And, as you can see in the image that appears somewhere near this paragraph, the CCEA unambiguously stated that they did not. It’s hard to imagine a less ambiguous form of direct political campaign activities than giving actual money, amirite? Hence I turned them in to the IRS and also to the Franchise Tax Board for this lacuna. Stay tuned in case anything happens!
Well, I don’t know how I missed it, but in January of this year, notre principale raison d’écrire, the famous Ms. Kerry Morrison, in response to this now also-famous L.A. Times editorial, penned a characteristically mendacious little missive to the local paper in support of anti-creep-crusading Councildude Mitch O’Farrell’s universally reviled initiative to ban adults in playgrounds in the City of Los Angeles.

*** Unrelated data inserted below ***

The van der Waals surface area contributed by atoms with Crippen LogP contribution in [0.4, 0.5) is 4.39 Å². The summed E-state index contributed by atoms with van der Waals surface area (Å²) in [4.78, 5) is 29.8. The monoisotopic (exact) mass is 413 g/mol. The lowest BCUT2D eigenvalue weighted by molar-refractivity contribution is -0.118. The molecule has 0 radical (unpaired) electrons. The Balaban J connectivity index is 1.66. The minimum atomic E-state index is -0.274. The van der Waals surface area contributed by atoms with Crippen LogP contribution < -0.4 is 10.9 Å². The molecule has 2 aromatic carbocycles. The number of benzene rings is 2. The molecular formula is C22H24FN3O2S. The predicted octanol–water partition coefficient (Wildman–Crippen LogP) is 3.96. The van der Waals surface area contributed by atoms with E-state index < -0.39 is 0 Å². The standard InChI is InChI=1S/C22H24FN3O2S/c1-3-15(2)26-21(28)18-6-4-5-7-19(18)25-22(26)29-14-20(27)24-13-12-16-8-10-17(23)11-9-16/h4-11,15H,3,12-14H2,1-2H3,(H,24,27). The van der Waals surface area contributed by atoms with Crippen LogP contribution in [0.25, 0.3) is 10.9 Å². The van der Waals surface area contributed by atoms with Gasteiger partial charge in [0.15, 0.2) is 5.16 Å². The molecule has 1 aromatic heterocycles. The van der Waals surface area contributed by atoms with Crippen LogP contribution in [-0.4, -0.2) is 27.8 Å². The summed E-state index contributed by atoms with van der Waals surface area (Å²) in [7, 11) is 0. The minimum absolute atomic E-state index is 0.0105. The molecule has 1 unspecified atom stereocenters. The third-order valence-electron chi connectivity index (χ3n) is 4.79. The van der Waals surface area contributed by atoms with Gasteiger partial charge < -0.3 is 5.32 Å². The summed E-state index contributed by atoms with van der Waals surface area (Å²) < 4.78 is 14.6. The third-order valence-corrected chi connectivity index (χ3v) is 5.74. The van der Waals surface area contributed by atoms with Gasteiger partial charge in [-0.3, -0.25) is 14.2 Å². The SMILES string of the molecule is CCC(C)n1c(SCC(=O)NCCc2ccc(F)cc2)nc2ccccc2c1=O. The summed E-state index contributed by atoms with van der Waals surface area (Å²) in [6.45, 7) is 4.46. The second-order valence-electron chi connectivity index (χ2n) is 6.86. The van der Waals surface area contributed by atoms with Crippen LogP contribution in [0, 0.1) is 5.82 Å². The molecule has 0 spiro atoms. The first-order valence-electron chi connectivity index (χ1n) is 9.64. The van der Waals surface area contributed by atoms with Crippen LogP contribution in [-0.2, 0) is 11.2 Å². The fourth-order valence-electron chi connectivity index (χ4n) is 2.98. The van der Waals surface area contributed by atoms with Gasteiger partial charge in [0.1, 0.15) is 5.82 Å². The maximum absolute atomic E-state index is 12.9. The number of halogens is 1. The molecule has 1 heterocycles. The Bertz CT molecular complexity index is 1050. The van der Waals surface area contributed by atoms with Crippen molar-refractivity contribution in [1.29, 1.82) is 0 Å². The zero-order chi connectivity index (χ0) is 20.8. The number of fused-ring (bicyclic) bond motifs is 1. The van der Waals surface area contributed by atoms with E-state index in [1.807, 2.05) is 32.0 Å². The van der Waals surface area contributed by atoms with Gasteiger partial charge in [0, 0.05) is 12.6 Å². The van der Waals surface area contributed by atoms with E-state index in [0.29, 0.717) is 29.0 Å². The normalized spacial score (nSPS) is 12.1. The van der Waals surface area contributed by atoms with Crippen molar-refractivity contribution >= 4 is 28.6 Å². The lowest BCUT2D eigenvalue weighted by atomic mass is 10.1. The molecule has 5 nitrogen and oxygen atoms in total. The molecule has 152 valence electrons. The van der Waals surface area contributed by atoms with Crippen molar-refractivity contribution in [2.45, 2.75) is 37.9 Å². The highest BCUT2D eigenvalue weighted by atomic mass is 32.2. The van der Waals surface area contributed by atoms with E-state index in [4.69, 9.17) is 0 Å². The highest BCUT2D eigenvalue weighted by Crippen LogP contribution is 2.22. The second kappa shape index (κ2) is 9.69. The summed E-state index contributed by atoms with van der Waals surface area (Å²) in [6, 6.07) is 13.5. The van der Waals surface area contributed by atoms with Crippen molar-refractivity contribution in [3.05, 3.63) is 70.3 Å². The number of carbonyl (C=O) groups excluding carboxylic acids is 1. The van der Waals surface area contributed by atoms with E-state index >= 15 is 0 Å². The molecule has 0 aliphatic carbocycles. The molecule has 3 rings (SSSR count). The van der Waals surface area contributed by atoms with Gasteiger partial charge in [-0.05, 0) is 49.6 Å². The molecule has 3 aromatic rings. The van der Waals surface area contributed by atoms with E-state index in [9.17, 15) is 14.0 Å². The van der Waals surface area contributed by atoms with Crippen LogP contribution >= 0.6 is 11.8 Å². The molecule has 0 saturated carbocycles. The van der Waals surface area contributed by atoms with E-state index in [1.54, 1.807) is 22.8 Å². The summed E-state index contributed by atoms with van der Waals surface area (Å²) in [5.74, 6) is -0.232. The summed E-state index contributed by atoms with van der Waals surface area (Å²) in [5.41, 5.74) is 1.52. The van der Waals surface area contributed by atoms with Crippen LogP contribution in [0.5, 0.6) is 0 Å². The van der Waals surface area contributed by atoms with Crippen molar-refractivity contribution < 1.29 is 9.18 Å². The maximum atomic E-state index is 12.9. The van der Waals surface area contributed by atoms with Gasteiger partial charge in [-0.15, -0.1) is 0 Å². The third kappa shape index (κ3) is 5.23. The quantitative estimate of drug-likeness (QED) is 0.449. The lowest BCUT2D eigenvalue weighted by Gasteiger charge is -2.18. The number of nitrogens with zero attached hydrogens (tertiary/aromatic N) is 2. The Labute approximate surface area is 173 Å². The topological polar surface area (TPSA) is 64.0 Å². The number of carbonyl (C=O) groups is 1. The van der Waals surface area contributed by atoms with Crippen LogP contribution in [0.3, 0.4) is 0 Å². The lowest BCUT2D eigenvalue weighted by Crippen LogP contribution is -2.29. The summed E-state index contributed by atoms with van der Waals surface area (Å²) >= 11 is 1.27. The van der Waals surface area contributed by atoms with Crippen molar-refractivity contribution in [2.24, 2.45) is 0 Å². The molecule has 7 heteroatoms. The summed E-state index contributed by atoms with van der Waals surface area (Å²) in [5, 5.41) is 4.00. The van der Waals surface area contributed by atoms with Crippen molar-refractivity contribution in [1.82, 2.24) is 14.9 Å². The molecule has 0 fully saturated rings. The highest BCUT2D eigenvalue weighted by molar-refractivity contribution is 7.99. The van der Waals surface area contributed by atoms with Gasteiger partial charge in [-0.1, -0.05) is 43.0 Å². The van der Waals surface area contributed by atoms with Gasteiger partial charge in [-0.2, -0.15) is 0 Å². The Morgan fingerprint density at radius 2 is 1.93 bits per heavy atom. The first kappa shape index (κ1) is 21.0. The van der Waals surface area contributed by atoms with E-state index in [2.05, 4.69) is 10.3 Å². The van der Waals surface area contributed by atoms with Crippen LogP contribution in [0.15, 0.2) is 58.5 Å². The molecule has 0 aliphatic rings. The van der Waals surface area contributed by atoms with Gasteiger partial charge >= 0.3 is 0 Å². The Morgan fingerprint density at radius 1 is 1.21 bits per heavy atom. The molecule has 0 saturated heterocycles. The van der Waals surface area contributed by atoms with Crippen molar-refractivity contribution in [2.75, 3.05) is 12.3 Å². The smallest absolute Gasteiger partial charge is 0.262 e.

Amazingly, every sentence in this letter is a lie. Here it is, see if you can spot them all. And after the break, I’ll deconstruct this peculiar little symptom of the acute Morrisonitis now endemic in what Ms. Kerry and her weirdo minions are pleased, for reasons known only to them, to refer to as “our little hamlet.”
To the editor: Constituents have contacted O’Farrell regarding the downward spiral of the only pocket park and playground in the heart of Hollywood. Families who live in our densely populated neighborhood used to enjoy the space. Now this tiny park has become a permanent encampment during the hours it is open.
Going there one day last week, I counted more than 20 people lying around the park. The grassy area was covered with sleeping bags and all the benches were taken. The adjacent playground was empty, despite being separated by a fence. This tiny park can no longer be used by families and organizations that could benefit from open space.
I applaud O’Farrell’s efforts to meet the needs of the neighborhood. This is what leaders do.